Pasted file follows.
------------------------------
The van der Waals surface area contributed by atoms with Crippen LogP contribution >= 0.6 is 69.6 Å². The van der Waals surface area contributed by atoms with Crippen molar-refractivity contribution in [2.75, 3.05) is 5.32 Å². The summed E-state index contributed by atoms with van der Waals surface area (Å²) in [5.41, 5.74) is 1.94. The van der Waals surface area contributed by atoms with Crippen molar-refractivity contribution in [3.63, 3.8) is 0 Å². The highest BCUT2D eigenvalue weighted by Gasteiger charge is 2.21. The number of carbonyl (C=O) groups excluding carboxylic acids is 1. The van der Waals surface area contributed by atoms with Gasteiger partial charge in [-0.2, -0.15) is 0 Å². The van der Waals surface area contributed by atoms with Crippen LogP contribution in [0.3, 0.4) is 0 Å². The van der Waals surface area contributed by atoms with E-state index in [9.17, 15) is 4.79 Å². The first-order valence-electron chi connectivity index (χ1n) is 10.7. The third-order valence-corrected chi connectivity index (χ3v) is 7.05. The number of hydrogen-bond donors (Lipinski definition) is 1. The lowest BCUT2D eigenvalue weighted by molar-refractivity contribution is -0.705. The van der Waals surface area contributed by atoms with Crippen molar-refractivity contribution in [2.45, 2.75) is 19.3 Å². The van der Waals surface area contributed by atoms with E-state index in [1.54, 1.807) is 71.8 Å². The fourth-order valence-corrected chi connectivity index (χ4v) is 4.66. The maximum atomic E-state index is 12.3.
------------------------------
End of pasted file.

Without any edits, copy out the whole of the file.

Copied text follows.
The van der Waals surface area contributed by atoms with Crippen LogP contribution >= 0.6 is 69.6 Å². The van der Waals surface area contributed by atoms with Crippen molar-refractivity contribution in [2.75, 3.05) is 5.32 Å². The summed E-state index contributed by atoms with van der Waals surface area (Å²) in [5.41, 5.74) is 1.94. The van der Waals surface area contributed by atoms with Crippen molar-refractivity contribution in [3.63, 3.8) is 0 Å². The highest BCUT2D eigenvalue weighted by Gasteiger charge is 2.21. The number of carbonyl (C=O) groups excluding carboxylic acids is 1. The van der Waals surface area contributed by atoms with Gasteiger partial charge in [-0.2, -0.15) is 0 Å². The van der Waals surface area contributed by atoms with Crippen LogP contribution in [0.3, 0.4) is 0 Å². The van der Waals surface area contributed by atoms with E-state index in [9.17, 15) is 4.79 Å². The first-order valence-electron chi connectivity index (χ1n) is 10.7. The third-order valence-corrected chi connectivity index (χ3v) is 7.05. The number of hydrogen-bond donors (Lipinski definition) is 1. The lowest BCUT2D eigenvalue weighted by molar-refractivity contribution is -0.705. The van der Waals surface area contributed by atoms with Crippen molar-refractivity contribution in [2.45, 2.75) is 19.3 Å². The van der Waals surface area contributed by atoms with E-state index in [1.54, 1.807) is 71.8 Å². The fourth-order valence-corrected chi connectivity index (χ4v) is 4.66. The maximum atomic E-state index is 12.3.